Sunday, April 16, 2006


Perspective is good:

Two more retired generals stepped forward on Thursday and called for Donald Rumsfeld to resign, increasing the faction of outspoken officers to six. Rumsfeld brushed off the criticism: "Out of thousands and thousands of admirals and generals, if every time two or three people disagreed we changed the secretary of defense of the United States, it would be like a merry-go-round." How many retired admirals and generals are there?

It's hard to get good numbers, but the Explainer estimates that about 4,700 general officers are enjoying their retirement in the United States right now. (For a detailed look at the data and the Explainer's calculations, click here.) That means the six former generals who stepped forward to criticize Rumsfeld make up about one-tenth of 1 percent of the total community.

Retired generals pipe up all the time. In March, five of them wrote a letter to the Supreme Court asking that Justice Scalia recuse himself from the Hamdan case. In January, nine generals and three admirals banded together as the "Retired Generals Against Torture" and sent an open letter to the Senate judiciary committee. During campaign season, retired generals issue small-group political endorsements.

An important consideration is brought up by Cori Dauber in this brouhaha about Rumsfeld:
I did notice that the Times was to be commended for a front page article that focused on an angle of the story that was being, it seemed to me, completely neglected by every other outlet, as near as I could tell: the idea of generals, retired or not, attacking a sitting SecDef, much less asking for his resignation, is deeply disturbing, and the simple fact that they're retired doesn't change things. Up until this article I've only seen this brought up in one buried quote from my colleague, Dick Kohn (pretty much the top expert in the country on civil-military relations) in one Post article.
Kohn's point?
Military experts expressed some concern about the new outspokenness of retired generals.

"I think it flatly is a bad thing," said Richard H. Kohn, a military historian at the University of North Carolina who writes frequently on civilian-military relations. He said he worries that it could undermine civilian control of the military, especially by making civilian leaders feel that that they need to be careful about what they say around officers, for fear of being denounced as soon as they retire.

"How can you prosecute a war if the military and civilians don't trust each other?" Kohn asked.
And consider this analysis by Wretchard at The Belmont Club, who, while putting the general's criticisms of Rumsfeld and the Iraq war into context, states:
The men who judge what works in their area of operations are the Commanders. Sometimes they will be wrong and sometimes get it right. The only demand one can make of command going up the line is to learn from their subordinates' experience and reflect it downward in changed guidance. The failure to adapt is the ultimate command failure. Stupidity was not sending men into the face of machine gun fire in August 1914 when that weapon was encountered in large numbers for the first time. What was stupid was to keep doing it even in the Somme in 1916. For that reason the New Republic's article, though slightly off-base puts its finger on the most disturbing aspect of the debate over the War. The press has made consistency in the prosecution of war a virtue; just as it has made the "failure" to live up to the initial plan the ultimate sin. In consequence so much of the debate consists of archaeology. What George Bush said to Tony Blair in Downing Street. What Joe Wilson heard in Darfur. Yet consistency in war is often not virtue but vice. The hobgoblin of small minds.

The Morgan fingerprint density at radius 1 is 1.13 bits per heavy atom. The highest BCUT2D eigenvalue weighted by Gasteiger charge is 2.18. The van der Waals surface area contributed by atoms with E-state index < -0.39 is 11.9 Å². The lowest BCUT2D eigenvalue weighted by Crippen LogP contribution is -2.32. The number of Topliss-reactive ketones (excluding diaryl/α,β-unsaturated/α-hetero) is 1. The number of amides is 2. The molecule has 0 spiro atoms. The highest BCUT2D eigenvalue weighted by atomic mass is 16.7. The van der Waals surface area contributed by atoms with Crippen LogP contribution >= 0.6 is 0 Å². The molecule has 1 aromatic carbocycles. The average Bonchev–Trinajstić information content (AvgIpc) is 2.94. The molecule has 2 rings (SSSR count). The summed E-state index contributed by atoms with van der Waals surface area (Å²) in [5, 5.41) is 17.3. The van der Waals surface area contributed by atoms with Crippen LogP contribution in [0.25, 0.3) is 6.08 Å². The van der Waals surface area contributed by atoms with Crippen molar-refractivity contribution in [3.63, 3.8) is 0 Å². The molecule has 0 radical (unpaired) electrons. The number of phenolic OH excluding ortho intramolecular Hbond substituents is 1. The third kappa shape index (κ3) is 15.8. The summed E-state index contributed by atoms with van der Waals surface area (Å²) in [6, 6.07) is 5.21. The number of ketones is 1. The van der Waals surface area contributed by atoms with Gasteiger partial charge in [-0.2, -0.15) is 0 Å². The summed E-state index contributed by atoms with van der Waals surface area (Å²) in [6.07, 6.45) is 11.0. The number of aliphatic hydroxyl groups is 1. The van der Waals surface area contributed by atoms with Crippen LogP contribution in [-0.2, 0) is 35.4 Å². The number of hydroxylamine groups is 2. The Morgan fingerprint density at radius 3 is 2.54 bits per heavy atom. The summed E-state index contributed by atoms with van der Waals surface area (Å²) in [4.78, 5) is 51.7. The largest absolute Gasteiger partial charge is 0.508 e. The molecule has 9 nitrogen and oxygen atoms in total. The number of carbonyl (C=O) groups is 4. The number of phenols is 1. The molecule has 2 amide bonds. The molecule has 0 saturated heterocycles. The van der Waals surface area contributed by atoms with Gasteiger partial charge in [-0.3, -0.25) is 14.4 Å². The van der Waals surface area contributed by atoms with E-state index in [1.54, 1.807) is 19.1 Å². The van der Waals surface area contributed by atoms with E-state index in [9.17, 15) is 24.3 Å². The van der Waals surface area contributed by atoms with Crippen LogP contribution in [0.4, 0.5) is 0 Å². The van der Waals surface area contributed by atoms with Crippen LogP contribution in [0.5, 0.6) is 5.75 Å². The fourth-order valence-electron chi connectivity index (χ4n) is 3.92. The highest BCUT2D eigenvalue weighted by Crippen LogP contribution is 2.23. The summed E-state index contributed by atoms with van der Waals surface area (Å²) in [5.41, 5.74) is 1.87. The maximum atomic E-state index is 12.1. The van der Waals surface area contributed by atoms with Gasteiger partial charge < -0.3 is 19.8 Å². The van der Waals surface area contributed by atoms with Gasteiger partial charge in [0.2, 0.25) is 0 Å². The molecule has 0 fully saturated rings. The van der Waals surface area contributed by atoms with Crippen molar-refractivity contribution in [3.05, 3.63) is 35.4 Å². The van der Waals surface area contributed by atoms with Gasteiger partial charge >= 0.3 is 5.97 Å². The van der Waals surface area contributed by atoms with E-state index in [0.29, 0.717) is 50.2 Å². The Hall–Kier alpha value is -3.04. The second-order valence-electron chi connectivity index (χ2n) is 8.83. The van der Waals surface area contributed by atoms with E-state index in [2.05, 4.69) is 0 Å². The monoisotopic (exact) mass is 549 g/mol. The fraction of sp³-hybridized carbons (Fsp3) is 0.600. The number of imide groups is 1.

I don't care much one way or the other about Rumsfeld as SecDef. Personally, I rather like him, but that's only because his blunt style appeals to me. I can certainly understand why he stirs up extreme emotional responses. I happen to think that the prosecution of any war will involve many many mistakes--simply because no amount of pre-war planning can possibly consider all the variables or predict all the possible scenarios when human beings are involved. I think Rumsfeld has done a decent job simply because he has been willing to adapt to the unexpected and the unplanned contingencies. Ultimately he serves at the behest of the President, who will make the decision whether to replace him or not.

When it comes to predicting what people--or nations for that matter-- will do in any given circumstance, it is a best guess based on current, and almost always insufficient, knowledge. No one knows better than a psychiatrist that human beings are...unpredictable.

If things like wars and such are so predictable as the media like to pretend; and, if they are able to be perfectly planned and every contingency compensated for in advance; and then perfectly executed; then computers should be able to manage the whole affair. Computers don't make mistakes (unless they're programmed to), but they aren't very adaptable.

No one likes the unexpected; or the unplanned for; or for that matter, change of any sort--because all of those things are messy. Reality is messy, too.

Adaptability--not mindless consistency in living up to a pre-war plan--is the better virtue in a war. War--like reality-- is messy. And anyone doing the planning needs to understand that.

At least they do if they want to win.

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